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old dial caliper

Discussion in 'Handloading and Reloading' started by thomis, Oct 7, 2011.

  1. thomis

    thomis Well-Known Member

    I have an old Sears (Swiss made) dial caliper. It has stopped working. It is really hard to move back and forth and I have to push hard, all you hear is little teeth stripping. I think its shot but was going to see if anyone has had this problem. Maybe something inside has jumped track. Not sure.
  2. rcmodel

    rcmodel Member in memoriam

    Little Teeth Stripping noises is a real bad sign!

    It's toast, unless you are a little Swiss Watch Maker who can make tiny brass gears with new teeth on them!

    You can buy a perfectly good digital caliper from Harbor Freight for $9.99 or $12.99 with a coupon.
    The coupons seem to be in every magazine I pick up lately.
    I'd do that.

    Since I bought one a little over a year ago, I have hardly touched my perfectly good dial caliper again.

    Last edited: Oct 7, 2011
  3. rsrocket1

    rsrocket1 Well-Known Member

    Ouch, I certainly hope there was a little knob on the moving part that was tightened down.

    That is used to "lock" the moving part in place in case you want to use the calipers as a "go/no-go" gauge.
  4. thomis

    thomis Well-Known Member

    I haven't seen those coupons but I will keep an eye out.
  5. Jim Watson

    Jim Watson Well-Known Member

    I had one of those cheap digital calipers last year.
    It was really convenient... as long as you had put in a fresh battery in the past week.
    It had some sort of constant drain that pulled the battery down fast, so I junked it and bought a cheap dial caliper the next time they were on sale someplace convenient.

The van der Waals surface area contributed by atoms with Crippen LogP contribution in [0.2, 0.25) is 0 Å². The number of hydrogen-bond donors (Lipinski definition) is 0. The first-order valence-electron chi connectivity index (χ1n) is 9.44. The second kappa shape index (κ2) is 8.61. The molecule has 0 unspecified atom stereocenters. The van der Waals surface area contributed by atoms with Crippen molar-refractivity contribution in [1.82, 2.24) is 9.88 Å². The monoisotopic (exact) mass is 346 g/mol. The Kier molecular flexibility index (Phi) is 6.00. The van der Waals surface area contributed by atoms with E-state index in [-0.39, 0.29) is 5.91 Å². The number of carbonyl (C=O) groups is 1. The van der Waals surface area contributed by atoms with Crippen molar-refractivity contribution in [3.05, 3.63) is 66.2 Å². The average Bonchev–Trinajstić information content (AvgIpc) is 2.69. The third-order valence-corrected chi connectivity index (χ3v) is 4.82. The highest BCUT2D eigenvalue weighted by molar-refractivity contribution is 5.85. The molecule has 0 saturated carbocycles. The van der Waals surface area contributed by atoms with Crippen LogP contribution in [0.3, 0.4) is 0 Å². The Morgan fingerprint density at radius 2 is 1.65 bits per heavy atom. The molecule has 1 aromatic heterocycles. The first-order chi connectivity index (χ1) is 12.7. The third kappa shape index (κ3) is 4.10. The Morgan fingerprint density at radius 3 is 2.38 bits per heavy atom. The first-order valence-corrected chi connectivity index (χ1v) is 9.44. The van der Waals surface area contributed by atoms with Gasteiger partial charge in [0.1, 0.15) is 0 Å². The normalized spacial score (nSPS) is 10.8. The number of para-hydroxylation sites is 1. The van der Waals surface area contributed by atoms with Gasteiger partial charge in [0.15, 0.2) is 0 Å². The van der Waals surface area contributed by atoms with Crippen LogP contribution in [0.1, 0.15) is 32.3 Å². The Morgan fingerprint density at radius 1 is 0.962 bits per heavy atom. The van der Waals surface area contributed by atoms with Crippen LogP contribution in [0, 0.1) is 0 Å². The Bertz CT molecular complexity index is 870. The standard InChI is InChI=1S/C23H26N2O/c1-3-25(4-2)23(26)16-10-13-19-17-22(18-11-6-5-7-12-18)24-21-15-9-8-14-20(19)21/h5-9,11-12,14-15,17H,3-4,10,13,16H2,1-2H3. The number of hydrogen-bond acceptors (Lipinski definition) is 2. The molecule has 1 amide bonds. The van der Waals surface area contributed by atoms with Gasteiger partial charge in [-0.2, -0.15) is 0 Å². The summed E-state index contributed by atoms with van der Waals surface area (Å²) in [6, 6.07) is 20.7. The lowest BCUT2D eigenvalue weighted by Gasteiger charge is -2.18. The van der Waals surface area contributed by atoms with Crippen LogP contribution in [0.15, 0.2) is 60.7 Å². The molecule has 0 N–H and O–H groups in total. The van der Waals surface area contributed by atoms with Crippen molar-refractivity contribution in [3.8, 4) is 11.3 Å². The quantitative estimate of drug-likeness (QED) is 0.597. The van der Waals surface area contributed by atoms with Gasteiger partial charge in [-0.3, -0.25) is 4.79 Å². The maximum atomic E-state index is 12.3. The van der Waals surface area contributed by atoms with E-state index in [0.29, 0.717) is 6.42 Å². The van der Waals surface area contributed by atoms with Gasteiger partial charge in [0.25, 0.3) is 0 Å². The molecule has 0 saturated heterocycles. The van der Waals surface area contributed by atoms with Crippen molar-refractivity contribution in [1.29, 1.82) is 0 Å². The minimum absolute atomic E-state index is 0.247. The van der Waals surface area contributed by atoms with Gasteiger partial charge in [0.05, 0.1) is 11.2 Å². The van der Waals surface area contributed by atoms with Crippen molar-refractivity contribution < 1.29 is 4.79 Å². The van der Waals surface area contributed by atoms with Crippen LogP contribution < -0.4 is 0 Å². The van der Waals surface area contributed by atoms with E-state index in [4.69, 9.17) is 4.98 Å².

But for things like pistol OAL I still pick up my old plastic Sears vernier.
  6. rsrocket1

    rsrocket1 Well-Known Member

    Go on line to their website and sign up for their weekly spam email. Coupons fly at you from them every week. Sometimes several times a week.
  7. rcmodel

    rcmodel Member in memoriam

  8. JohnM

    JohnM Well-Known Member

    thomis, you have a machine shop near you?
    One of the older pre digital machinists might take a look at it for you.
    All I've ever used is Starrett and B&S, so I don't know how a Swiss made Sears would be put together.
  9. Galil5.56

    Galil5.56 Well-Known Member

    Curious, is it steel or plastic... I remember years ago RCBS had their brand on a plastic Swiss made dial caliper, and by you describing the teeth stripping seemingly so easily, I'm curious to what it is made of. Not to say brass on steel, steel on steel could not strip, just that something is majorly wrong, or very dirty to bind like that if the lock is fully open.
  10. thomis

    thomis Well-Known Member

    Galil5.56 - you are correct. It is plastic. I used it for years. I was using it last night and it was stuck, wouldn't move. I jiggled it. Nothin. I forced it and thats when things went downhill, and fast.
  11. gamestalker

    gamestalker member

    HB has some great working stainless steel DC's. I think mine was like $10-$12 10 years ago.
  12. mgmorden

    mgmorden Well-Known Member

    That's why I like my regular old plain vernier caliper. No dials, no batteries - just an easy to read scale. :)